The Art of
Glass is a
magical substance, caught somewhere in time between a solid and a liquid. It
is a demanding substance, requiring both confidence and abundant respect.
To tame the
fire has long been a challenge for mankind, and the skillful creation of art
from glass may well be the most beautiful proof of accomplishing that dream.
The Fenton Art
Glass Company has been living this dream for over a century, remaining
true to times gone by, when quality and beauty were works of a man's hands,
and "faster" wasn't the only way.
- A Fenton craftsman blows hot molten glass
the sculptor at the Fenton Art Glass Co., Suzi Whitaker is on the
ground level of the century old business based in Williamstown.
"I create the shapes," maintains Whitaker.
"It all starts here," she adds.
"I come up with the mould," Whitaker explains.
Whitaker is adept at sculpting with both plaster and clay.
"I love to work with the clay," she notes. "With the plaster, I'm
carving with a knife and other sharp tools. With clay I can change
the mould with a brush of the finger," she says.
"Clay is the basis for Fenton's new moulds," continues Whitaker.
Beginning with blank moulds cast from special high quality alloys and
using delicate chisels and files, the mouldmaker patiently carves the
intricate designs, some taking several months to complete this work.
Translating the designer's drawings and the sculptor's plaster and clay into the complex bold relief and
valleys of a finished mould requires great patience, skill and artistic
feeling. New moulds represent an investment of $20,000 or more.
The main ingredients and their approximate percentage of a Fenton batch
are: Sand (SiO2) 71%, Soda Ash (NaCO3) 15% and
Lime (CaCO3) 9%. Some manufacturers substitute potash for
soda ash, and barium or borax for lime. In some opaque glasses,
fluorspar and feldspar are substituted for
The color ingredients (5%) are mixed with the main ingredients before
Alumina and Fluorine
Batch & Melting Process
Once the ingredients are mixed, they
are placed in a "pot" or "day tank" to melt at a temperature of about
2500 degrees F. The pots are inside a furnace which circulates flames
outside the pots but where no flame touches the glass. The day tank,
about three times the size of a pot, melts glass by fire directly on the
batch. It takes 24-30 hrs. for a pot melt and about 12 hours for a day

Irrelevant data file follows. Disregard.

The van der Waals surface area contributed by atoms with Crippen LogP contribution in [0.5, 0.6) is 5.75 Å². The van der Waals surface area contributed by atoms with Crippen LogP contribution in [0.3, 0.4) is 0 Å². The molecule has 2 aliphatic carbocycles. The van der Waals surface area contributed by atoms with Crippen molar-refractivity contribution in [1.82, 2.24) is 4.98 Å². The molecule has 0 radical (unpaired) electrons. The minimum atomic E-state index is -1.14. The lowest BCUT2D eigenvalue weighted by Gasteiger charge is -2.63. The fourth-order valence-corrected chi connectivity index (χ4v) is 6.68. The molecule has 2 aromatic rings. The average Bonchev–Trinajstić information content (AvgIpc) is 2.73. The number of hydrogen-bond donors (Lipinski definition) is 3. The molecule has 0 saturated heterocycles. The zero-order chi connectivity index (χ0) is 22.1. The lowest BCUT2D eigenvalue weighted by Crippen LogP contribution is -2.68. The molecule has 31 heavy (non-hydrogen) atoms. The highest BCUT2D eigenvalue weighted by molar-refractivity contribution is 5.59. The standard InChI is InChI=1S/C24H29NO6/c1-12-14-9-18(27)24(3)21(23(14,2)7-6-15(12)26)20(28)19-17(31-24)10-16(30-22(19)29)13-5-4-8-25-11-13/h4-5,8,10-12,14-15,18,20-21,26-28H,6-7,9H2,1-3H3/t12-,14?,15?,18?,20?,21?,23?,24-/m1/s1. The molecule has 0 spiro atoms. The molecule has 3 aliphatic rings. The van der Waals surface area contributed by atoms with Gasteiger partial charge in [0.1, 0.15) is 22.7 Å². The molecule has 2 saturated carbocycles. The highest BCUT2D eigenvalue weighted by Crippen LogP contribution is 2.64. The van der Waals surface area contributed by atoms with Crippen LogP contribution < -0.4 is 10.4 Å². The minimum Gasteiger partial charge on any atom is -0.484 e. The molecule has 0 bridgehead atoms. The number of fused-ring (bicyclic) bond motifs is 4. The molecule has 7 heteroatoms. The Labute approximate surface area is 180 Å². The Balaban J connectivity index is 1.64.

This skilled worker winds hot molten glass on a hollow blow-pipe or the
tip of a long steel rod called a punty. He judges the proper amount of
glass to gather by the speed at which he turns the punty and the size of
its tip, so that each pieces of ware begins neither too heavy nor too
thin. He must also shape the gob properly and drop it precisely in the
center of the mould.
Years of experience give the presser the sense of feel so vital to
making hand pressed glass. With his shears, the presser snips off the
molten glass dropped into the mould by the gatherer and smooths the cut
end to prevent a shear mark. He pulls the lever and holds it for just
the proper time to form the glass. Too much pressure and the glass will
shatter, too little and the mould will not fill properly.
(See photo top of
After the blocker has shaped, cooled and blown the first bubble of air
into the "gather" a carry over worker delivers the blowpipe with the gob
of glass to the blower. The blower reheats the glass in the glory hole
and rolls it on the flat steel marver plate to obtain a shape similar to
that of the mould. Standing on the traditional blower's platform, he
blows the hot glass into its final mould to form the basic shape and
The finisher, or "gaffer," forms the piece to its final shape using the
Pucellas (or "tool") and a cherry wood paddle, age-old implements of the
glassworker's art. Changing the shape by flaring, crimping, and/or
straightening, his sense of timing must be honed to a fine edge, for he
works the glass as it is on the threshold of becoming immovably chilled.
The tools and techniques used by Fenton's finishers have remained
essentially unchanged for nearly a century.
Two techniques for which Fenton has become particularly famous are the
colored edge and distinctive crimping. The delicate ruffle of the crimp
and double crimp has earned Fenton a place of special recognition in the
art glass world. Only Fenton's most highly skilled craftsmen can spin an
edge of molten color on a piece that is about to be born.
Great skill is needed to put handles on baskets and pitchers. In about
25 seconds, the handler attaches a glowing ribbon of glass to a piece,
forms a loop and attaches the end. He works it into a graceful arch,
straight and true. The design on the stamp he uses to affix the handle
is his alone, and every Fenton handle can be traced to the craftsman who
created it. For more information on creating Fenton handles,
click here. To see a complete list of handlers' marks, including current
and retired, click
here. To read about Fenton's
first basket handler, Frank O. Myers,
Very careful procedures are used to choose the artists who handpaint
Fenton glass. A continuous training program is maintained to ensure high
standards for decorated ware. A mixture of enamel paints and finely
crushed glass is used in decorating. The piece is subjected to high
temperatures in a decorating lehr to ensure fusion of the paint to the
glass. Each piece is signed by the artist who painted it. For the
history of Fenton decorating a
list of decorators,
The quality inspection of each piece of Fenton glass begins the moment
it is first formed in the hot metal department. Every worker assumes
responsibility for quality checking each piece. Fenton glass may be
checked as many as a dozen times before reaching the quality selector
who passes the final judgment. Each first-quality piece meets the high
standards required of Fenton handmade glass.